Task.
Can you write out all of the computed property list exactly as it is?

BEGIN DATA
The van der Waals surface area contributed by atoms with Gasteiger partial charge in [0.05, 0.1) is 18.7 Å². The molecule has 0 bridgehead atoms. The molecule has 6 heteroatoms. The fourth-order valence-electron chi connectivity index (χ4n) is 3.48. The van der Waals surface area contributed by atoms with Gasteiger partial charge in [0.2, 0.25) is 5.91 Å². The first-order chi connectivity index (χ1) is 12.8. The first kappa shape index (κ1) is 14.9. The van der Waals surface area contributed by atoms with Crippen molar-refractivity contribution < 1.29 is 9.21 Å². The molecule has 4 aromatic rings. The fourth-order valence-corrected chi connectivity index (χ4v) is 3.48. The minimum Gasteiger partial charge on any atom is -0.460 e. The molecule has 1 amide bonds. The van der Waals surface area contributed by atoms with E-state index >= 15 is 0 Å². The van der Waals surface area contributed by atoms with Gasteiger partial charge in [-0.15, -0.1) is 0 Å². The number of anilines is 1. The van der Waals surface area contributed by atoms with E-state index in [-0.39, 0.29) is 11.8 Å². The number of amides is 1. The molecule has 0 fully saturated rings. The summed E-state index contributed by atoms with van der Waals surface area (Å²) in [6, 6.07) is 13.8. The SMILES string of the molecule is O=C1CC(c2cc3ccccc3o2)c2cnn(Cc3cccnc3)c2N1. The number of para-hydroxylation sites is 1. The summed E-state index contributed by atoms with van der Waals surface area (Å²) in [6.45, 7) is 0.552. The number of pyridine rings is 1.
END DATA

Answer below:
The van der Waals surface area contributed by atoms with Gasteiger partial charge in [0.05, 0.1) is 18.7 Å². The molecule has 0 bridgehead atoms. The molecule has 6 heteroatoms. The fourth-order valence-electron chi connectivity index (χ4n) is 3.48. The van der Waals surface area contributed by atoms with Gasteiger partial charge in [0.2, 0.25) is 5.91 Å². The first-order chi connectivity index (χ1) is 12.8. The first kappa shape index (κ1) is 14.9. The van der Waals surface area contributed by atoms with Crippen molar-refractivity contribution < 1.29 is 9.21 Å². The molecule has 4 aromatic rings. The fourth-order valence-corrected chi connectivity index (χ4v) is 3.48. The minimum Gasteiger partial charge on any atom is -0.460 e. The molecule has 1 amide bonds. The van der Waals surface area contributed by atoms with E-state index >= 15 is 0 Å². The van der Waals surface area contributed by atoms with Gasteiger partial charge in [-0.15, -0.1) is 0 Å². The number of anilines is 1. The van der Waals surface area contributed by atoms with E-state index in [-0.39, 0.29) is 11.8 Å². The number of amides is 1. The molecule has 0 fully saturated rings. The summed E-state index contributed by atoms with van der Waals surface area (Å²) in [6, 6.07) is 13.8. The SMILES string of the molecule is O=C1CC(c2cc3ccccc3o2)c2cnn(Cc3cccnc3)c2N1. The number of para-hydroxylation sites is 1. The summed E-state index contributed by atoms with van der Waals surface area (Å²) in [6.45, 7) is 0.552. The number of pyridine rings is 1.